: Sooner or later – and in spite of a top management pairing of GM David Poile and coach Barry Trotz – the Predators’ small-market stature was bound to adversely affect their on-ice performance. That time has arrived. Simply and plainly, the Preds no longer have the horses to run with the best of the West.

New York Rangers:
Now, some of you are saying, ‘Wait a second – didn’t you pick the Blueshirts to finish 11th this year? How is that not exceeding expectations?’ And some of me is admitting that is true. But would anyone bet their house the Rangers’ defense corps makes them a threat to play deep into May and June? Anyone other than Jaromir Jagr, I mean.

The Flyers have had their share of trouble spots this season – health woes, significant blockage of the salary cap artery – but they’ve persevered and likely will have one of the top four playoff berths in the East, whether Daniel Briere is in the lineup or not.

St. Louis:
After Erik Johnson blew out knee ligaments in a pre-season golfing accident, most people gave the Blues the last rites. Forty-six regular season games later, it’s safe to call in the coroner.

: Everybody made fun of Jeff Finger’s contract, but you know what? He hasn’t been bad at all for the Leafs, who will feel more pressure to produce with every additional day of GM Brian Burke’s tenure. Chief among them is Vesa Toskala, who has yet to earn his keep this season.

My already-substantial standards for Alex Ovechkin and the Capitals rose exponentially this year – and though Bruce Boudreau’s team has had its share of injuries and talent-thinning predicaments to deal with, they’re just as amazing as I’d hoped.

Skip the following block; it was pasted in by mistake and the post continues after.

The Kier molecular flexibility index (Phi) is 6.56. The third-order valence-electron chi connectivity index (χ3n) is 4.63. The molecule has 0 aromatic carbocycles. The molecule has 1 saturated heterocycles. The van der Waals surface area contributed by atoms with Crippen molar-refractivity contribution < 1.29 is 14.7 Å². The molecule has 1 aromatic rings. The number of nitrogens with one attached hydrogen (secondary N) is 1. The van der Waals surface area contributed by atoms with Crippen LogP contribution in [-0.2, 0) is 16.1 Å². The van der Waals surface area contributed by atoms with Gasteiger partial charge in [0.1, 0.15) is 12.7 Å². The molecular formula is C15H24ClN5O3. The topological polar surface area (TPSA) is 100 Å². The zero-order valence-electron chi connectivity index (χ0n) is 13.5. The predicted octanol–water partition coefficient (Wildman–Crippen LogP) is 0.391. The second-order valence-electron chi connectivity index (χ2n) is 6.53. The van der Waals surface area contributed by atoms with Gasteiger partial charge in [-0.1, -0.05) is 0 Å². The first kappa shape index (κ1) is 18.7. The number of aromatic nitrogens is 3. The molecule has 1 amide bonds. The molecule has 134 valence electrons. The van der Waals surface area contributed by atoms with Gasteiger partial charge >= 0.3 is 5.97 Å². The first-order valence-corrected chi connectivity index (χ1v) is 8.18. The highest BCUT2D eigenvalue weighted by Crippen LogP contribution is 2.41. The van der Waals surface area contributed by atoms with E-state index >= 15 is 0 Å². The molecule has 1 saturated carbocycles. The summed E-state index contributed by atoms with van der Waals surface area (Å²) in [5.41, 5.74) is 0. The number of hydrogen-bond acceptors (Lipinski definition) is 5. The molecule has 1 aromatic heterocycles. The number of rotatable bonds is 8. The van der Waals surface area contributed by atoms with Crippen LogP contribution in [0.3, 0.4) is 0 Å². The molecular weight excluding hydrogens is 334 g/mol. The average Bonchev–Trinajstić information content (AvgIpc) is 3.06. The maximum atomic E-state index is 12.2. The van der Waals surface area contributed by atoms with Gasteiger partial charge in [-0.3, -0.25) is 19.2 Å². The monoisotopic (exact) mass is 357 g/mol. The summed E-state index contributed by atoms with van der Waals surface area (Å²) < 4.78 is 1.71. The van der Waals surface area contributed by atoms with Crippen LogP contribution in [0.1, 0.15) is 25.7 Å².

Worse Than I Could Have Imagined:

The Thrashers are as inept on the road as they are at home. No team has allowed more goals than they have. And Ilya Kovalchuk looks like he wants to reverse-defect back to Russia. The only way this situation gets worse is if GM Don Waddell is allowed to remain GM next season.

The Stars were my pre-season pick to win the Stanley Cup. This is the final time I’ll admit to it, even if Dallas continues its post-Sean-Avery turnaround and squeaks into the playoffs. Avery’s buyout in the summer may be the most applauded in the history of the Stars, the NHL and perhaps even the NHLPA.

New York Islanders
: I want the Isles to significantly overachieve one of these years, if only to coax THN editor Sam McCaig down from his now-annual springtime home on an office window ledge. Too bad it’s not going to be this year.

I’d like to reproduce some of the nasty email I received after I said the Senators wouldn’t make the playoffs, but public decency laws prevent me from doing so. At least I don’t hear from overconfident Sens fans any longer.

Why has coach Mike Therrien not been dismissed yet? Only Mario Lemieux can answer that question, and we all know how much of a media question-answerer he is of late. This team needs former NHLer Marc Bergevin to inject some laughter in the Pens’ dressing room as soon as possible.

Tampa Bay:
Speaking of laughter, the Lightning has been a veritable Comedy Central of chuckles this season. Co-owner Oren Koules has bristled when he’s heard the Bolts’ management style as belonging in a rotisserie league, but 1,845 roster moves later, can he really fault anyone for believing that to be the case?

Adam Proteau, co-author of the book The Top 60 Since 1967, is writer and columnist for The Hockey News and a regular contributor to His blog appears Mondays, his Ask Adam feature appears Fridays and his column, Screen Shots, appears Thursdays.